Learn how quickly jet skis can stop with this in-depth look at jet ski braking distances. Get pro tips for safe riding and emergency stops.
When it comes to riding jet ski in Georgia, knowing how to safely operate your watercraft is crucial – and that includes understanding braking distances.
As an experienced jet ski enthusiast in the Peach State, I’ve learned that stopping jet skis requires more time and distance than you may initially think.
In this article, I’ll share valuable insights on jet ski braking based on physics and real-world tests, so you can ride confidently and responsibly on Georgia’s waterways.
Jet Skis Require Longer Stopping Distances Than Cars
When I first started jet skiing in Georgia years ago, I assumed jet skis could stop as fast as my Toyota Camry.
I quickly realized I was wrong – jet skis require much longer braking distances due to their lightweight hulls and contact with water instead of the road.
- Jet skis weigh between 500-1500 lbs. My Camry weighs over 3000 lbs. With less mass, jet skis have less inertia and decelerate slower than a car.
- Jet skis are designed to skip along the surface of the water. This reduces friction and traction compared to tire contact on pavement.
According to Yamaha, most jet skis take 3-4 full lengths to come to a complete stop when traveling at 30 mph. For a 10-foot-long jet ski, that equals a 30-40-foot stopping distance – much longer than a car!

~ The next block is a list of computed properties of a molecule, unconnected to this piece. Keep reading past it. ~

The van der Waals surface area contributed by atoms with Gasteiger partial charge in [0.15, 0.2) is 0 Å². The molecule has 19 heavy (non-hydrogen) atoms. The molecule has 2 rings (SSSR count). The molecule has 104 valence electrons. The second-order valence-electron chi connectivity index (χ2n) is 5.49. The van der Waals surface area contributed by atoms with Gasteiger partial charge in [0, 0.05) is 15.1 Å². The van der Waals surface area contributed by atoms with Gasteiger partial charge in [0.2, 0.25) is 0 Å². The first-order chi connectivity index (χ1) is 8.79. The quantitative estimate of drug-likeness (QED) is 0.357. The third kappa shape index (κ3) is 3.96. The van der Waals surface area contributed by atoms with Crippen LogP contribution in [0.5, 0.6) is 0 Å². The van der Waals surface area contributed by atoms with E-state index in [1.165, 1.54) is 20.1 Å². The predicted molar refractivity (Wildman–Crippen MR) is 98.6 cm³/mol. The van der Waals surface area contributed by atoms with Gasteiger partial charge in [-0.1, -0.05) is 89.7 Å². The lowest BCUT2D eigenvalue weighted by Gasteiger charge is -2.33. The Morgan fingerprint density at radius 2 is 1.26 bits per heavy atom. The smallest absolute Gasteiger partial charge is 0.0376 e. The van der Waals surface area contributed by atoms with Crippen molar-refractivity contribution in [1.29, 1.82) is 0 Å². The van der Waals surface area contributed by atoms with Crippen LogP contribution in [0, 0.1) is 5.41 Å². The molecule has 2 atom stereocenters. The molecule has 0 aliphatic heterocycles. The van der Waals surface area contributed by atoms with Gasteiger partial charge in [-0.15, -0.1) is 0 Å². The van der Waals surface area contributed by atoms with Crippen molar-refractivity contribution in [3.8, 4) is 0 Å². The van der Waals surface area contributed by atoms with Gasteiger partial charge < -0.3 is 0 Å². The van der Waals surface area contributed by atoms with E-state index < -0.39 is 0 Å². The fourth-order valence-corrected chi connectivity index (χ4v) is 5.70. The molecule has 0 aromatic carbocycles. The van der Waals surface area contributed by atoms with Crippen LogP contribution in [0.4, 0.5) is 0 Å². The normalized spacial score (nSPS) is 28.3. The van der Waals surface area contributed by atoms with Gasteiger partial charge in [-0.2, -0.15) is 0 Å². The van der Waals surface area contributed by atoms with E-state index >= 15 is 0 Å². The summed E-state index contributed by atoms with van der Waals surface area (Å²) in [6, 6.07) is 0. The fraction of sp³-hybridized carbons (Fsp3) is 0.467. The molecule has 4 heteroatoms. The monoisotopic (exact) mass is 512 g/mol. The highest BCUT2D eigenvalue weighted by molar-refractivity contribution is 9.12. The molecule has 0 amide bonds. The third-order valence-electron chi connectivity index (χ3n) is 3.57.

Stopping Time Also Depends on Speed, Weight, and Maneuvers
Through experience, I’ve learned there are three key factors that affect jet ski stopping time beyond the basics of mass and friction:
- Speed – The faster you go, the more distance it takes to stop. At 60 mph, an average jet ski may need over 100 feet to fully stop!
- Weight – Heavier jet skis with multiple riders have more momentum and take longer to slow down.
- Maneuvers – Using techniques like reverse thrust and turning sideways creates extra drag and reduces braking time.
Here Are 5 Tips to Stop Safely on Your Jet Ski
Follow these useful tips to make sure you can always stop in time while jet skiing in Georgia:
- Give yourself 2-3x the stopping distance you would in a car. If a car stops at 50 feet, allow over 100 feet on your jet ski.
- Cut your speed well in advance when approaching congested areas, docks, or other boats/skiers. Remember it takes longer to slow down.
- Use reverse thrust in combination with braking to maximize deceleration. Don’t just coast to a stop.
- Turn sideways to the direction of travel if you need to stop quickly. This increases drag substantially.
- Practice emergency stops in open water to get a feel for your jet ski’s braking capabilities.
Knowing exactly how jet skis handle stopping is key to safe, responsible riding. Use these tips and always ride within your and your jet ski’s limits. Let me know in the comments if you have any other braking tips for fellow jet skiing enthusiasts!